When someone goes to the hospital to address a serious illness or injury, they expect to receive the care that they need from a trained, knowledgeable, and experienced doctor in order to be well again. Realistically, the training, knowledge, and experience take many years for doctors to acquire and they often cannot be acquired inside of a classroom. For this reason, medical students don’t graduate until they have years of hands-on experience in a hospital setting. While this hands-on training is vital to the development of experienced and knowledgeable doctors, it’s not without a certain amount of risk.
As we have discussed on this blog before, medical malpractice is very common and can have devastating consequences. Many of the instances of medical malpractice that we’ve discussed have been committed by doctors with years of training. In this blog, we’ll look at who is responsible (and liable) when medical students make mistakes which rise to the level of medical malpractice.
What Are Teaching Hospitals?
Most of the hospitals in the United States take on medical students and interns on a consistent basis. Often, hospitals teach medical classes, allow students to observe surgical procedures, and accompany physicians throughout their daily rotations so that students can observe real-world situations. Medical students are required to have years of this hand-on experience, and hospitals are generally where they go to get it. These hospitals are known as teaching hospitals.
What Do Teaching Hospitals Do to Prevent Mistakes?
To prevent mistakes which could harm patients, teaching hospitals often take precautions and monitor medical students and interns very carefully. In some cases, though, medical students see patients on their own due to under-staffing. In these instances, a supervising physician is expected to sign off on any medications or treatments provided by a medical student. In the event that the medical students make a mistake which causes a patient to suffer harm, the supervising physician is held responsible. If the supervising physician and the student are part of a training program, the hospital can be held liable for any mistakes made by the student. This is known as vicarious liability. Basically, hospitals are liable for any mistakes that are made within their facility. In some cases, a medical malpractice lawsuit can be brought against the medical student, the supervising physician, and the hospital.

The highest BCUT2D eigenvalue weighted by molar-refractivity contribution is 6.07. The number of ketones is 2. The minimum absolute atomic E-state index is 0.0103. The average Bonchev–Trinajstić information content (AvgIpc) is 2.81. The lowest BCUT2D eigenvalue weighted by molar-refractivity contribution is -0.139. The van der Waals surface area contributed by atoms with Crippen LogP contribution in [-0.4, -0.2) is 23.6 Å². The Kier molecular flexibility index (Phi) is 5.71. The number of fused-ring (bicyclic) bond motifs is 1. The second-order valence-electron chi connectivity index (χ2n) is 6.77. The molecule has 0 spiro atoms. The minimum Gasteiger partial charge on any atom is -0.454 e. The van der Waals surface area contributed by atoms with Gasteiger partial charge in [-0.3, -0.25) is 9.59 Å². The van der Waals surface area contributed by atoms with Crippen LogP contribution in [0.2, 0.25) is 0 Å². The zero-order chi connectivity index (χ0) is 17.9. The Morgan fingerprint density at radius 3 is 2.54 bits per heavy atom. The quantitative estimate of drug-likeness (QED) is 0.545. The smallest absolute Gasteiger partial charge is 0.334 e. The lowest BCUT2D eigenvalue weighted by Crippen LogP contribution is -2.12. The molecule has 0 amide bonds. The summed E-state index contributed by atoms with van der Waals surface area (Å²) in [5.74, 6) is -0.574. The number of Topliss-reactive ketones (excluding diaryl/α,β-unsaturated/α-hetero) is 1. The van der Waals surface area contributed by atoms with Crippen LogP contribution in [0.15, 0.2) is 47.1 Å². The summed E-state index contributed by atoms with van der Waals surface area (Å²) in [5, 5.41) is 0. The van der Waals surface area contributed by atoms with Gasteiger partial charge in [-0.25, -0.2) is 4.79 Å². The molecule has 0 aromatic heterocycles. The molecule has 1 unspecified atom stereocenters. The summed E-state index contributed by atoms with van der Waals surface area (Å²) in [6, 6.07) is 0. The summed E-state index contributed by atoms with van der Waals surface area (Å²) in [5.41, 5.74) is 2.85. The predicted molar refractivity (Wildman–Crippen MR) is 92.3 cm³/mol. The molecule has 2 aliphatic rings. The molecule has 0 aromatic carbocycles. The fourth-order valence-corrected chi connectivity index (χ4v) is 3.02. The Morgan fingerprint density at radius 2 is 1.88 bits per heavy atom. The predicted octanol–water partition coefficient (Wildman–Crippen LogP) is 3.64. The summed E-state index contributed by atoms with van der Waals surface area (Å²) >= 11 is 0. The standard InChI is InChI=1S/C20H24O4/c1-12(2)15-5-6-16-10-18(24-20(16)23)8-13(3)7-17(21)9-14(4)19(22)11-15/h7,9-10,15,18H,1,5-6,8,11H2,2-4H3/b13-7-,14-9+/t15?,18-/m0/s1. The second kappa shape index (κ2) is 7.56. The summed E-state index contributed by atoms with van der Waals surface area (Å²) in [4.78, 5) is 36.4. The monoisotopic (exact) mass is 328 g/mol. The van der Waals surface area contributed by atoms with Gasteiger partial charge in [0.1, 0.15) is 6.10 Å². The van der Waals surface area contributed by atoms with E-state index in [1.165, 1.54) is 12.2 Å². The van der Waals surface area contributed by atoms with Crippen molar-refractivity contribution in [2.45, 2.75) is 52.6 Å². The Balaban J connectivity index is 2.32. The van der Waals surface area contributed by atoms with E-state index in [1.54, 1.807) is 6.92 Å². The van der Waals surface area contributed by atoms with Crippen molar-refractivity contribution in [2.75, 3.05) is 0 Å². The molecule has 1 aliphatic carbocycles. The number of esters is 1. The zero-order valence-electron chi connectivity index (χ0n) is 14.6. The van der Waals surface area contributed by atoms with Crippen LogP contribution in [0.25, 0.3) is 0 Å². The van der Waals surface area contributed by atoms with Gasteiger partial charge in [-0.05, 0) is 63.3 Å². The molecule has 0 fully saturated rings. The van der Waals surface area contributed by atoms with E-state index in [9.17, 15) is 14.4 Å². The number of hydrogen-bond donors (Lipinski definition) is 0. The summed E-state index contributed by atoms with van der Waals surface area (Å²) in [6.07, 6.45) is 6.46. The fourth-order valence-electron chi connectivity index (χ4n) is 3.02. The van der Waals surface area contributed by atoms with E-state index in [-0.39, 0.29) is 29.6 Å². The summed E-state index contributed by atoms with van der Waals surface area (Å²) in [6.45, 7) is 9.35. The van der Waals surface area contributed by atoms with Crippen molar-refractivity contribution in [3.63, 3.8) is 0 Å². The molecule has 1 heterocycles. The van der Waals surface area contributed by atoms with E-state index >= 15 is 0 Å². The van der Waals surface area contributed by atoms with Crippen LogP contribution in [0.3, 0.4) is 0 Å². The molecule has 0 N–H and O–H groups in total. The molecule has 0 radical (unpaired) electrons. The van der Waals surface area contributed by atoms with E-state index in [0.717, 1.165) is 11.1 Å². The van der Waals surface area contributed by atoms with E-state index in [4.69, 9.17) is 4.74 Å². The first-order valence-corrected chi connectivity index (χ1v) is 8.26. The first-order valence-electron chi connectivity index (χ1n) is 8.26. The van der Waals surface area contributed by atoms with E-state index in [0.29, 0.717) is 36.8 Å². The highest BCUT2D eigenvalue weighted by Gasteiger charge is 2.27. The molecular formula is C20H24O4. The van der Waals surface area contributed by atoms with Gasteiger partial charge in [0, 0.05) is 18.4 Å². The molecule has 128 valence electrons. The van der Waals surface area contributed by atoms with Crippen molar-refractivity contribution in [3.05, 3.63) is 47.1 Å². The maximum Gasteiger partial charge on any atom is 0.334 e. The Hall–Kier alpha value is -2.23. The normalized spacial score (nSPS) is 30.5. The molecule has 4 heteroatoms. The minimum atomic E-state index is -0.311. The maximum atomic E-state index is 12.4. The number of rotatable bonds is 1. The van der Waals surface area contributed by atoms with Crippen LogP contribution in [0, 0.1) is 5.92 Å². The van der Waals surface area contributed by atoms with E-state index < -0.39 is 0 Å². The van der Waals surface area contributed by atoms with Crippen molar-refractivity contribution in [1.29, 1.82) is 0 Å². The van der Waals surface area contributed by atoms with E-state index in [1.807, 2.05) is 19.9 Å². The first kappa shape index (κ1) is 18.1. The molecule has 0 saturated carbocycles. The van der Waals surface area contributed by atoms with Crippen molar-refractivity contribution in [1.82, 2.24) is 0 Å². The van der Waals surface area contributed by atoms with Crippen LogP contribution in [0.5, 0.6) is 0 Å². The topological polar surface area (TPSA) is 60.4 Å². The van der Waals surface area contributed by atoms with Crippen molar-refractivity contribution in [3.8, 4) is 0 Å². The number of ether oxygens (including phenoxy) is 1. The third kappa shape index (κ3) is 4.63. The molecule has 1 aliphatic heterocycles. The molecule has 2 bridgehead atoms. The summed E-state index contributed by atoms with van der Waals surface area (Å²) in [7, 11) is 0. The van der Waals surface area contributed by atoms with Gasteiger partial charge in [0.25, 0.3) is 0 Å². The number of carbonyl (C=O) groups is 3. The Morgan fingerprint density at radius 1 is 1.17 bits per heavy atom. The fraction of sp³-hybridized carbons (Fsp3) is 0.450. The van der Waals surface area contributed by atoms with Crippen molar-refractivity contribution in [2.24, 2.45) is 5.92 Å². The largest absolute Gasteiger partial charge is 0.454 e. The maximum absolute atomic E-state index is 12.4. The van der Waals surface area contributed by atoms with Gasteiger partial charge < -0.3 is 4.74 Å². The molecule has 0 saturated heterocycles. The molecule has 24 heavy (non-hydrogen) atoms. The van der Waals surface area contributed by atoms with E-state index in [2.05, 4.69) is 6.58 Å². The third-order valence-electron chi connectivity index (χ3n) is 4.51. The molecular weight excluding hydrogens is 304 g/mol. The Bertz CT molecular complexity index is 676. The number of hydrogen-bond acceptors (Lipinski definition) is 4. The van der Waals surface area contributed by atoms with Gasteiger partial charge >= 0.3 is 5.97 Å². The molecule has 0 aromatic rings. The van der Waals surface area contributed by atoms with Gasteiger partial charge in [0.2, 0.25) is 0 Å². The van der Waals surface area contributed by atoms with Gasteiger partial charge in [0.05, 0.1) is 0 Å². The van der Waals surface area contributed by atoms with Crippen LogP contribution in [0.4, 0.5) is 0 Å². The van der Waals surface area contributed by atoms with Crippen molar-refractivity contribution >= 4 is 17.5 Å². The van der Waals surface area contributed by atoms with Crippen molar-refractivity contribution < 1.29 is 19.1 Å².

Is Negligent Supervision Medical Malpractice?
As we’ve discussed before, there are many different kinds of medical malpractice. When a supervising physician doesn’t supervise the medical students that they are responsible for and patient errors occur, it’s called negligent supervision and they can be held responsible for it in a medical malpractice lawsuit.
In general, hospitals take steps to prevent medical malpractice. Teaching hospitals take many steps to try to curtail any negligent supervision to guarantee patients receive the level of care they are seeking and to make sure that the aspiring doctors get a quality education. Despite the steps that they take, teaching hospitals often experience a high turnover rate as students rotate between medical specialties or leave the training program. Inconsistent staffing can often lead doctors and other hospital staff stretched thin. This, in turn, leads to negligent supervision and, unfortunately, medical malpractice.
Contact an Experienced Medical Malpractice Attorney
Even though medical students can be sued for medical malpractice, it’s generally the supervising physician and/or hospital who are ultimately held liable. If you have questions about medical malpractice, don’t hesitate to contact the experienced malpractice attorneys at Nelson MacNeil Rayfield for a free consultation. With over 70 collective years of legal and trial experience, they can offer you the expertise required to handle your medical malpractice questions.